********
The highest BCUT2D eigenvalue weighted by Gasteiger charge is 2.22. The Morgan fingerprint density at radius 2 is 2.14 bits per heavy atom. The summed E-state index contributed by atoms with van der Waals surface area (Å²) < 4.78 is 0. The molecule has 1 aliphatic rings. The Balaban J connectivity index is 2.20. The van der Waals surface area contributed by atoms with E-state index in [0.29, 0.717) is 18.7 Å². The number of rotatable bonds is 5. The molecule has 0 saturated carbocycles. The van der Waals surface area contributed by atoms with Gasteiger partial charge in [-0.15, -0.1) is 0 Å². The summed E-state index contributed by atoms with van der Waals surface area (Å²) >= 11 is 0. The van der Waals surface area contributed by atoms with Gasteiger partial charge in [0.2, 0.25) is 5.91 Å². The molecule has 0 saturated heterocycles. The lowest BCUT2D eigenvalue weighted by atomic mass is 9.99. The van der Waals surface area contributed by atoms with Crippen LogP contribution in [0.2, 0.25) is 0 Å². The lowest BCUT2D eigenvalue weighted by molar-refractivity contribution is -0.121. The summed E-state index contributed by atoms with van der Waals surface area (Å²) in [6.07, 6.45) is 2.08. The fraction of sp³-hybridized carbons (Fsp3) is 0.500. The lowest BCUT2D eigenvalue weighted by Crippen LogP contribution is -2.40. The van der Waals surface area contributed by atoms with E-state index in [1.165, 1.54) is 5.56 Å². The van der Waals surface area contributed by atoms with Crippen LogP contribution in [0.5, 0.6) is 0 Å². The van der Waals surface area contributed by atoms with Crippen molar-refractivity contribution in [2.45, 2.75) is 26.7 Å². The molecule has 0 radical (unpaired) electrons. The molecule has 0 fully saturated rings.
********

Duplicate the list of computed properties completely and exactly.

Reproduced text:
The highest BCUT2D eigenvalue weighted by Gasteiger charge is 2.22. The Morgan fingerprint density at radius 2 is 2.14 bits per heavy atom. The summed E-state index contributed by atoms with van der Waals surface area (Å²) < 4.78 is 0. The molecule has 1 aliphatic rings. The Balaban J connectivity index is 2.20. The van der Waals surface area contributed by atoms with E-state index in [0.29, 0.717) is 18.7 Å². The number of rotatable bonds is 5. The molecule has 0 saturated carbocycles. The van der Waals surface area contributed by atoms with Gasteiger partial charge in [-0.15, -0.1) is 0 Å². The summed E-state index contributed by atoms with van der Waals surface area (Å²) >= 11 is 0. The van der Waals surface area contributed by atoms with Gasteiger partial charge in [0.2, 0.25) is 5.91 Å². The molecule has 0 saturated heterocycles. The lowest BCUT2D eigenvalue weighted by atomic mass is 9.99. The van der Waals surface area contributed by atoms with Crippen LogP contribution in [0.2, 0.25) is 0 Å². The lowest BCUT2D eigenvalue weighted by molar-refractivity contribution is -0.121. The summed E-state index contributed by atoms with van der Waals surface area (Å²) in [6.07, 6.45) is 2.08. The fraction of sp³-hybridized carbons (Fsp3) is 0.500. The lowest BCUT2D eigenvalue weighted by Crippen LogP contribution is -2.40. The van der Waals surface area contributed by atoms with E-state index in [1.165, 1.54) is 5.56 Å². The van der Waals surface area contributed by atoms with Crippen LogP contribution in [0.5, 0.6) is 0 Å². The van der Waals surface area contributed by atoms with Crippen molar-refractivity contribution in [2.45, 2.75) is 26.7 Å². The molecule has 0 radical (unpaired) electrons. The molecule has 0 fully saturated rings.